A Malayalee’s first north Indian Karva Chauth

Karva Chauth scene from the iconic Dilwale Dulhaniya Le Jaayenge. Photo credit: YouTube screenshot.

Karva Chauth scene from the iconic Dilwale Dulhaniya Le Jaayenge.
Photo credit: YouTube screenshot.

As a child, I used to be fascinated seeing women – young and old – dress up in red, complete with red ribbons, sindoor and lipstick. Over time, a red paranda was added and today it has been replaced with red streaks in the hair. All this for the occasion of Karva Chauth. Although, these women would all be on an all-day nirjal (no water) fast, their excitement was palpable.

Being a south Indian, this tradition was alien to me. Then I got married to a north Indian – part Rajasthani, part Haryanvi, part UP-ite and a small part Sikh (phew). And so came my first Karva Chauth.

I was the first daughter-in-law in the family, so my mother-in-law was far more excited than I was. I was more stressed than excited. I had never fasted a day in my life and I was worried about getting it wrong! What if I forgot and drank water or ate something?

Another revelation was that in this family there was no system of Sargi (eating at 4am before beginning the fast). After midnight, there was no drinking water or eating anything at all till the moon decided to show up on the night of Karva Chauth. Not that I could have eaten anything at 4am anyway, so it was just as well.

The day dawned bright and clear. After the morning routine of getting ready for work, I walked into the living room to the smell of aloo paranthas and the sight of my father-in-law, husband and brother-in-law enjoying a hearty breakfast.

Once they finished, I was told by my mother-in-law that she would read the kahani (story-telling, which is part of the puja) for me before I left so that after 3pm, I could at least have a cup of tea. Now, normally the puja takes place in the evening but she made this concession for me as I couldn’t have come home because of my long office hours. Her only disappointment was me: I refused to dress up for the occasion since I had to go to work.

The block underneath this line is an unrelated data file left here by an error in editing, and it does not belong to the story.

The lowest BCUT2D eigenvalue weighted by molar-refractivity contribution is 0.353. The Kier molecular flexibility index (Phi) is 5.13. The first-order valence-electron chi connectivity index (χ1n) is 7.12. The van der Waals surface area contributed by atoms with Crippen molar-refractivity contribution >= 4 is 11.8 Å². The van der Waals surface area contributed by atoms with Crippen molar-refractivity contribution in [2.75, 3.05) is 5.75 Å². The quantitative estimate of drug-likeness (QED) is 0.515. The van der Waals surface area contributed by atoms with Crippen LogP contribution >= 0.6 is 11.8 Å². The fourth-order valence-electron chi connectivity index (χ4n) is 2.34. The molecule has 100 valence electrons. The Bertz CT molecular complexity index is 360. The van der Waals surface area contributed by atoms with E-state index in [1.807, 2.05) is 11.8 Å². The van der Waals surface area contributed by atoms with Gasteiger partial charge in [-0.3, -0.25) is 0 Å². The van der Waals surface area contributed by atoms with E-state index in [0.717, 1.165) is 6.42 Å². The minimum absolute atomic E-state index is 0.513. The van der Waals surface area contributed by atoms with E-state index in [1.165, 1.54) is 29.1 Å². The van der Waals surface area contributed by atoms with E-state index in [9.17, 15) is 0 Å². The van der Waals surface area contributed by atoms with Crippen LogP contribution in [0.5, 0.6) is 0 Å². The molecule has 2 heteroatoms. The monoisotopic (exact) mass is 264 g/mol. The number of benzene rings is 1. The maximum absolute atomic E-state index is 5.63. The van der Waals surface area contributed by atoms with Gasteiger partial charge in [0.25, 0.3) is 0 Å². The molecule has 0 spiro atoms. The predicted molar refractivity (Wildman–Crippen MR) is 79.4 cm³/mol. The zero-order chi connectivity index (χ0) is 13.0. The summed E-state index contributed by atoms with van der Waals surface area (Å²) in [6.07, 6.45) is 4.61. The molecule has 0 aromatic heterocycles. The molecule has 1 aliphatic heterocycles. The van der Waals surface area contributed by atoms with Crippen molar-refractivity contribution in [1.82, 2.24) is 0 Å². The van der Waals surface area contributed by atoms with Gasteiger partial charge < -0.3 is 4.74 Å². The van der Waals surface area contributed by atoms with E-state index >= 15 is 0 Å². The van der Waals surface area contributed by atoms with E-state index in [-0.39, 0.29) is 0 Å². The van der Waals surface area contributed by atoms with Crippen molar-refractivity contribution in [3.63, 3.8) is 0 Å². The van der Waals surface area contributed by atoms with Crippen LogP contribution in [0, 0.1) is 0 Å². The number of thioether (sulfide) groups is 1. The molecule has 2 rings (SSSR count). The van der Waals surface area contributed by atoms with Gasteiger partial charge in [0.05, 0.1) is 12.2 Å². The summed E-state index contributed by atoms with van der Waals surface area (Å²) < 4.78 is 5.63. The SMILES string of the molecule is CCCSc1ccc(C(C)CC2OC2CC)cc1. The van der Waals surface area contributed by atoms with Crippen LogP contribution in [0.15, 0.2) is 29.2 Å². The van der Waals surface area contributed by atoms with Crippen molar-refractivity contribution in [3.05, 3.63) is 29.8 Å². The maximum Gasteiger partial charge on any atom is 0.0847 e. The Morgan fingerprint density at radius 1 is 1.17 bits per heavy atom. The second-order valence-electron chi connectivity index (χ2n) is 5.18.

My day was uneventful and when I returned in the evening, the atmosphere at home was festival-like. I changed into a slightly dressier silk sari. And while I still couldn’t bring myself to embrace the bling, my mother-in-law was pacified. After the evening rituals, began the wait for the moon. This is the one day when Mr Moon is at his priciest best: He takes his own time to show up.

The hungry women who have fasted the whole day with great excitement make for an amusing sight when they begin to lose their cool with their husbands by the evening. Anyone who crosses their path must tread with caution as Mr Moon remains elusive.

That first year, my husband and I went for a walk to the crowded market nearby and on the way back, we spotted the moon and, thus, I broke my first Karva Chauth fast.

I hear many women talk about the gifts they get for Karva Chauth. In 26 years of marriage, I’ve never received anything material but I have got something much better: My husband has begun to keep the fast with me!

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